Family Wants to Tap IRA to Buy First Home

By Dr. Don Taylor, Ph.D., CFA, CFP, CASL Retirement

Homes along Clearview Drive that are priced between $594,000 and $899,000, according to real estate database Zillow, are seen in Los Gatos, California September 6, 2012. For decades, the government-backed programs that currently support Santa Clara's ... housing market aimed to help the country's blue collar and middle-class workers achieve the dream of home ownership. But five years after the collapse of a housing bubble, they now underpin almost every new mortgage taken out in the country, including those for four-bedroom houses in Silicon Valley that go for $600,000. The pervasiveness of the government in the nation's housing finance system - even in wealthy areas - is a sign of how dysfunctional the mortgage industry remains. Picture taken September 6. To match Special Report FANFRED/LENDING REUTERS/Norbert von der Groeben (UNITED STATES - Tags: BUSINESS POLITICS REAL ESTATE SOCIETY) - RTR37X0B (Reuters)

Dear Dr. Don, 

Continue Reading Below

We have a 7-year-old special needs child who requires our constant care and we expect this will always be the case.

We currently rent a two-floor home, but it is becoming increasingly difficult to move up and down stairs with our child. We would like to move into a single-level home. It's not easy to find a rental in our area, although there are some one-story homes on the market. We don't have savings for a down payment, but we do have money in an individual retirement account. Is there a program or tax break that would allow us to use the IRA money for a down payment, or would we get whacked by the IRS?


- Richard Rancher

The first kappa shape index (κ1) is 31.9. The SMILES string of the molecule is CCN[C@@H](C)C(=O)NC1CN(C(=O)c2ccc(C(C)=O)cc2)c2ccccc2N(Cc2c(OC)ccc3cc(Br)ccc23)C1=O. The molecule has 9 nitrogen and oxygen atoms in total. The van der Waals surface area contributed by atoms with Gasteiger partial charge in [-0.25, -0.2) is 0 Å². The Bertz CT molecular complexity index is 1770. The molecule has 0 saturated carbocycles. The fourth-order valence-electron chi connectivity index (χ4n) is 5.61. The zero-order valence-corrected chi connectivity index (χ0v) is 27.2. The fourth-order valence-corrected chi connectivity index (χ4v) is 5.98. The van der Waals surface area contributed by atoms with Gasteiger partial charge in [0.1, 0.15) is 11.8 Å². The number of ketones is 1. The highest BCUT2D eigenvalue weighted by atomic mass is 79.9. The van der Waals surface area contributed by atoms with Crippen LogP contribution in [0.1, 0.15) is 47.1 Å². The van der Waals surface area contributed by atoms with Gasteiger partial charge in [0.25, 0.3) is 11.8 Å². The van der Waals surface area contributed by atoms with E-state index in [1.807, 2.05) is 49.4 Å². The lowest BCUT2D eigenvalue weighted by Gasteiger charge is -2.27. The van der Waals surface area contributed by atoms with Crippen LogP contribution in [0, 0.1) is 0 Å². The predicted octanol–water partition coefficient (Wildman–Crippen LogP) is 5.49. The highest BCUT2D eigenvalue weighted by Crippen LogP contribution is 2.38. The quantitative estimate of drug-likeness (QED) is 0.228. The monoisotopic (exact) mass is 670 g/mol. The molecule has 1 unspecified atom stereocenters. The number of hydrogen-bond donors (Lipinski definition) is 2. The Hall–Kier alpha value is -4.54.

Dear Richard, 

Continue Reading Below

When you make tax-deferred contributions to an IRA, the money will be taxed when you take it out. That's something quite different from getting "whacked" by the IRS.

You can't avoid the income taxes, but you should be able to avoid the 10% penalty tax. That's because taking an early distribution as a first-time homebuyer is one of the exceptions to the penalty tax. You can receive distributions of up to $10,000 from your IRA for a first home without being exposed to the penalty tax.

Despite the name of the exception, it doesn't necessarily have to be your first home for you to qualify as a first-time homebuyer. From IRS Publication 590, "Generally, you are a first-time homebuyer if you had no present interest in a main home during the two-year period ending on the date of acquisition of the home which the distribution is being used to buy, build or rebuild. If you are married, your spouse must also meet this no-ownership requirement."

As to loan or down payment programs for parents of a special needs child, your best source of information might be the state or local housing authority. I suggest beginning there because a down payment assistance program would allow you to keep more retirement money working for you in an IRA while buying the house you want for your family.

Get more news, money-saving tips and expert advice by signing up for a free Bankrate newsletter.


Ask the adviser

To ask a question of Dr. Don, go to the "Ask the Experts" page and select one of these topics: "Financing a home," "Saving and Investing" or "Money." Read more Dr. Don columns for additional personal finance advice.

Bankrate's content, including the guidance of its advice-and-expert columns and this website, is intended only to assist you with financial decisions. The content is broad in scope and does not consider your personal financial situation. Bankrate recommends that you seek the advice of advisers who are fully aware of your individual circumstances before making any final decisions or implementing any financial strategy. Please remember that your use of this website is governed by Bankrate's Terms of Use.

Copyright 2014, Bankrate Inc.